Pulsed DC

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Rectification of a sine wave produces pulsed DC.

Pulsed DC or PDC is the form of wave produced from a half-wave rectifier or a full-wave rectifier. Full wave rectified ac is more commonly known as Rectified AC. PDC has some characteristics of both alternating current (AC) and direct current (DC) waveforms. The voltage of a DC wave is roughly constant, whereas the voltage of an AC waveform continually varies between positive and negative values. Like an AC wave, the voltage of a PDC wave continually varies, but like a DC wave, the sign of the voltage is constant.


Most modern electronic items function using a DC voltage, so the PDC waveform must usually be smoothed before use. A reservoir capacitor converts the PDC wave into a DC waveform with some superimposed ripple. When the PDC voltage is initially applied, it charges the capacitor, which acts as a short term storage device to keep the output at an acceptable level while the PDC waveform is at a low voltage. Voltage regulation is often also applied using either linear or switching regulation.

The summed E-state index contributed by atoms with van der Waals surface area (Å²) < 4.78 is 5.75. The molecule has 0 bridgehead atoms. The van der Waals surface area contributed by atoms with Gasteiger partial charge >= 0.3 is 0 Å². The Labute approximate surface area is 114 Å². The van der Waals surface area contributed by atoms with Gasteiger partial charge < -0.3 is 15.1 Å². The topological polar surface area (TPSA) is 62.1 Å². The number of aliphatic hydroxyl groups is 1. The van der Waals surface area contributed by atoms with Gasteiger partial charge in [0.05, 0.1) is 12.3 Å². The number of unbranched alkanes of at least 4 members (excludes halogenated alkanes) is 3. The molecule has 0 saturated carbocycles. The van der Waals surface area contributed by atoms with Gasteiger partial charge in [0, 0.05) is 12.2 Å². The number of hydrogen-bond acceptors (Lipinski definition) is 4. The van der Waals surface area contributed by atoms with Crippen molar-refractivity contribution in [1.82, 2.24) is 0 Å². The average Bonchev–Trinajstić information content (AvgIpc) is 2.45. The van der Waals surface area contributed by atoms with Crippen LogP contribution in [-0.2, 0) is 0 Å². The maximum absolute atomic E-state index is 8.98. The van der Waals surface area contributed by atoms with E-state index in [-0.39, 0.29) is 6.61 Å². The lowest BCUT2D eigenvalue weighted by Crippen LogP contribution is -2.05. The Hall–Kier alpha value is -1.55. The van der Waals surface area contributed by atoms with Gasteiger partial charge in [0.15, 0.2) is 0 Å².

Pulsed DC may also be generated for purposes other than rectification. It is often used to reduce electric arcs when generating thin carbon films,[1] and for increasing yield in semiconductor fabrication by reducing electrostatic build-up.[2] It is also generated by the voltage regulators in some automobiles, e.g., the classic air-cooled Volkswagen Beetle.


  1. ^ http://www.astex.com/eni-rcsi-TN.html
  2. ^ http://www.freepatentsonline.com/5249094.html